You are currently browsing the monthly archive for December 2009.

I read the obituary of Bill Miller in the Guardian (25 November), and the note from Lewis Rudd on the 15th Dec.  Bill Miller and Paul Thompson were imprisoned while Oxford students for breaches of the Official Secrets Act – that is, they wrote in Isis about dangerous antics employed by British forces, which could have triggered a nuclear exchange. At that time we were all shit-scared about the possibility of nuclear war; we had seen deeply disturbing photographic coverage of the effects of the Nagasaki and Hiroshima  bombs on places and on the human body.  We carried these images in our heads: we were afraid it might all happen again, but ten times worse, and to us. It’s difficult even to remember how disturbed we all were. Now we are inured to it, but the possibility of nuclear weapons being used by some state on another, or by terrorists who have got lucky, remains a present danger.

I remember Bill being indignant about newspaper reports which had him going into court wearing a red tie: he hadn’t worn one of course, but that conveniently put a “”Commie Bastard” marker on him.  That hasn’t changed: the equivalent newspapers are still happy to push lies to make a sneaky point. The other thing which hasn’t changed is the concept of the Official Secret..  The material Bill and Paul set out was already public,  well known in some circles – their crime was that they had sworn not to reveal what was already public knowledge. Nowadays, given the Internet, something can only be awarded Official Secret status when everybody knows it. If an English Flying Saucer freak hacker
could gallop all around the Pentagon’s secret files, leaving signed footprints as he went, who can believe that the serious boys hadn’t been there already, carefully wiping their prints before leaving?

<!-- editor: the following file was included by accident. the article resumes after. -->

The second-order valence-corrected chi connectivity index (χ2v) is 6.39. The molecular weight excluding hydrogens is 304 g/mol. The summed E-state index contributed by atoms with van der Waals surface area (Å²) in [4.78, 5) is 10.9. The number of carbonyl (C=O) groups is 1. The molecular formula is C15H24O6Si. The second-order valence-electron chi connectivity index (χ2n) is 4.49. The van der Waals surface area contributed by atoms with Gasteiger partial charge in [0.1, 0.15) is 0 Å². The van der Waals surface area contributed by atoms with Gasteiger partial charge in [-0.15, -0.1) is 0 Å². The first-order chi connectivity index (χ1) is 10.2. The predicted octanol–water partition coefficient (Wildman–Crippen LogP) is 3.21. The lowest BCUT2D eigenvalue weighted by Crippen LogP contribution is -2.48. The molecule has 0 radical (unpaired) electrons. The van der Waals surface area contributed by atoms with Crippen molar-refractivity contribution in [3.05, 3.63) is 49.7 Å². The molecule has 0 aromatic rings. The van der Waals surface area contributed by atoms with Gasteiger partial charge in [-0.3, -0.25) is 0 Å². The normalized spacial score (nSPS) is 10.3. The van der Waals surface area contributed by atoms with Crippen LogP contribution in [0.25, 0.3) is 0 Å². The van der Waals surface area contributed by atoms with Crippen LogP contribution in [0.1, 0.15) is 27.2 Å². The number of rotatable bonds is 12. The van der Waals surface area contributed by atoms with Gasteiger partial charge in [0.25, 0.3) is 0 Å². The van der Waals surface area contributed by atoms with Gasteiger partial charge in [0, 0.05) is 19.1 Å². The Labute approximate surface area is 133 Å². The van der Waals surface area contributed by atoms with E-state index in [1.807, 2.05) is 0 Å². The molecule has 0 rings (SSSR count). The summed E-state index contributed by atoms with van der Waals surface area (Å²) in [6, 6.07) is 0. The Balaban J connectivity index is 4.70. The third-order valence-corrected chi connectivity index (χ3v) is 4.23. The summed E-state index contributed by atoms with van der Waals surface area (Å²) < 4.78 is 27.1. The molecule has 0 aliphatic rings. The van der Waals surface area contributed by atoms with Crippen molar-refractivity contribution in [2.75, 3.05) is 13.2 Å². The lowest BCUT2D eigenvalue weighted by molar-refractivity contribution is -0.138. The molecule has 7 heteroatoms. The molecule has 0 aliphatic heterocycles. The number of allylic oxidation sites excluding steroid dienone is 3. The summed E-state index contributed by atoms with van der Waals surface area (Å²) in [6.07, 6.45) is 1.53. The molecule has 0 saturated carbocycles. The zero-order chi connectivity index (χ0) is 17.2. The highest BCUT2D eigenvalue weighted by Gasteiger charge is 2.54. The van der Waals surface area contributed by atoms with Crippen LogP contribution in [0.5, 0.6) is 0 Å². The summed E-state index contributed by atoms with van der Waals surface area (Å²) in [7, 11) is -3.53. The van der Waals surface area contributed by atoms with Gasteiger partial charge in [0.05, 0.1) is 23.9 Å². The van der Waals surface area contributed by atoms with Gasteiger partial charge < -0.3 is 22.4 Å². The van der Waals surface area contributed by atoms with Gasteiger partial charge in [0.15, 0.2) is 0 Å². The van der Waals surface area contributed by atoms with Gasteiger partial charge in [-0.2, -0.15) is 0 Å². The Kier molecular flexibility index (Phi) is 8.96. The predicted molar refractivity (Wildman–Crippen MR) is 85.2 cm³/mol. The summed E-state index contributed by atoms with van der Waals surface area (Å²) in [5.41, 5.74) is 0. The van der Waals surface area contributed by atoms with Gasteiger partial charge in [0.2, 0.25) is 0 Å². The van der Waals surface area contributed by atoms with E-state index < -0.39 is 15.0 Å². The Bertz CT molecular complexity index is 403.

16 Dec 2009

For the artist the problem is always “What is the story?”  By artist I mean any creative person.  Mind organises information, and it comes out of the peripherals as poetry, drama, painting, sculpture, a letter, a blog even. But the problem remains. To put it slightly differently, “What are you trying to say?”  It is the problem Graves engages in his poem In Broken Images – “He in a new confusion of his understanding: I in a new understanding of my confusion.”

Those of us who are addicted to House know the problem well. The mechanical base of House, of each one-hour programme, goes like this: somebody falls (complicatedly) ill; through a series of attempts to come up with a correct diagnosis (which necessarily involve getting it wrong several times along the way),  the problem is finally solved through House’s genius, not so much by a Sherlock Holmes ruthlessly logical linear sequence, as by an apercu, a sudden AHA experience. For instance, House may see a ladybird, and the spots on the ladybird may suddenly tell him that the spots on the patient are the crucial issue, QED. But of course this is not the story, which is really about House’s complex, contradictory and exasperating personality, his relationship with his best friend and his would-be lover Cutty, with his personally complex medical team, and his patients (who are allowed, perhaps, just one fold of complexity). The most stunning episodes. (the trip to the funeral, for instance, which is as rich as a whole film like About Schmidt, partly because it has episodes of familiarisation behind it) are about social interaction rather than medical complexity, which is a necessary scaffolding, but beyond the knowledge and understanding of most viewers   The pleasure of House is to see real intelligence in writing plotting and performance survive, at best even ignore, the strictures of commercial television, just as the greatest Elizabethan and Jacobean drama bursts through the strait-jacket of the Revenge Play and becomes something else. The would-be restrictive framework is not the story.

08 12 09

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